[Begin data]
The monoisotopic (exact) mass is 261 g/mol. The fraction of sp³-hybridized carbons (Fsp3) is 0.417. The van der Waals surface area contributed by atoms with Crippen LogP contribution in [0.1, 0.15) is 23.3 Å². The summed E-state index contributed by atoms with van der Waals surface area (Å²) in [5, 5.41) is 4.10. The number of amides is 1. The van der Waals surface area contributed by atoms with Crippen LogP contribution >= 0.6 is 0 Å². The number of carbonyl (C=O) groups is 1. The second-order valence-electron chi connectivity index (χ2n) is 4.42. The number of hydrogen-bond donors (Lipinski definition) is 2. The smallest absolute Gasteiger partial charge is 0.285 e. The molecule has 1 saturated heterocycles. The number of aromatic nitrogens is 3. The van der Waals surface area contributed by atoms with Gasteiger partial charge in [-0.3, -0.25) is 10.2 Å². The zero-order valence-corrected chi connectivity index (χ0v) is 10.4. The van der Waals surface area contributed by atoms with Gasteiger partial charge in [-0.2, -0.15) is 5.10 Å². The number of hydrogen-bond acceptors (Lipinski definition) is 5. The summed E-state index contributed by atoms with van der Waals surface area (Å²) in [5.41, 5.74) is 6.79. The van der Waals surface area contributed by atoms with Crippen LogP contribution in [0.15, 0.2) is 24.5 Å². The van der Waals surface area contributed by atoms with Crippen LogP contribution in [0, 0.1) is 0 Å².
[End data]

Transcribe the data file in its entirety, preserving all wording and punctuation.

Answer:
The monoisotopic (exact) mass is 261 g/mol. The fraction of sp³-hybridized carbons (Fsp3) is 0.417. The van der Waals surface area contributed by atoms with Crippen LogP contribution in [0.1, 0.15) is 23.3 Å². The summed E-state index contributed by atoms with van der Waals surface area (Å²) in [5, 5.41) is 4.10. The number of amides is 1. The van der Waals surface area contributed by atoms with Crippen LogP contribution >= 0.6 is 0 Å². The number of carbonyl (C=O) groups is 1. The second-order valence-electron chi connectivity index (χ2n) is 4.42. The number of hydrogen-bond donors (Lipinski definition) is 2. The smallest absolute Gasteiger partial charge is 0.285 e. The molecule has 1 saturated heterocycles. The number of aromatic nitrogens is 3. The van der Waals surface area contributed by atoms with Gasteiger partial charge in [-0.3, -0.25) is 10.2 Å². The zero-order valence-corrected chi connectivity index (χ0v) is 10.4. The van der Waals surface area contributed by atoms with Gasteiger partial charge in [-0.2, -0.15) is 5.10 Å². The number of hydrogen-bond acceptors (Lipinski definition) is 5. The summed E-state index contributed by atoms with van der Waals surface area (Å²) in [5.41, 5.74) is 6.79. The van der Waals surface area contributed by atoms with Crippen LogP contribution in [0.15, 0.2) is 24.5 Å². The van der Waals surface area contributed by atoms with Crippen LogP contribution in [0, 0.1) is 0 Å².